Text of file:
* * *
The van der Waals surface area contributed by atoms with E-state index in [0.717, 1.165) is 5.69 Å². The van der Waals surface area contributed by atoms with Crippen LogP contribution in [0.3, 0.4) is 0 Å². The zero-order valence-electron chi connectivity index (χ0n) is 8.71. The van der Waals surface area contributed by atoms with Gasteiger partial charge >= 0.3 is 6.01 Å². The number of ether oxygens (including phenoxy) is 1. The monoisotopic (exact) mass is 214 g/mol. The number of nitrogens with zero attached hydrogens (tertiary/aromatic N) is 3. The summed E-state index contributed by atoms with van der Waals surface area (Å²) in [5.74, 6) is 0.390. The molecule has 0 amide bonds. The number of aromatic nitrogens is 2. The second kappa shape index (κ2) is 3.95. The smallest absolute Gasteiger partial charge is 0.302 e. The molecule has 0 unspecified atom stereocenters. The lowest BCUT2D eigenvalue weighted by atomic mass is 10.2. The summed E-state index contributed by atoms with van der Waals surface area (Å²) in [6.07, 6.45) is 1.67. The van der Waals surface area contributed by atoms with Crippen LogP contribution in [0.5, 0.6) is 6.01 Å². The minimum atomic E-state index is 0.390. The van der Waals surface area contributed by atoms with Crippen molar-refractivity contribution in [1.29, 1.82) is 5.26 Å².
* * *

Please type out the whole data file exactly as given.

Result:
The van der Waals surface area contributed by atoms with E-state index in [0.717, 1.165) is 5.69 Å². The van der Waals surface area contributed by atoms with Crippen LogP contribution in [0.3, 0.4) is 0 Å². The zero-order valence-electron chi connectivity index (χ0n) is 8.71. The van der Waals surface area contributed by atoms with Gasteiger partial charge >= 0.3 is 6.01 Å². The number of ether oxygens (including phenoxy) is 1. The monoisotopic (exact) mass is 214 g/mol. The number of nitrogens with zero attached hydrogens (tertiary/aromatic N) is 3. The summed E-state index contributed by atoms with van der Waals surface area (Å²) in [5.74, 6) is 0.390. The molecule has 0 amide bonds. The number of aromatic nitrogens is 2. The second kappa shape index (κ2) is 3.95. The smallest absolute Gasteiger partial charge is 0.302 e. The molecule has 0 unspecified atom stereocenters. The lowest BCUT2D eigenvalue weighted by atomic mass is 10.2. The summed E-state index contributed by atoms with van der Waals surface area (Å²) in [6.07, 6.45) is 1.67. The van der Waals surface area contributed by atoms with Crippen LogP contribution in [0.5, 0.6) is 6.01 Å². The minimum atomic E-state index is 0.390. The van der Waals surface area contributed by atoms with Crippen molar-refractivity contribution in [1.29, 1.82) is 5.26 Å².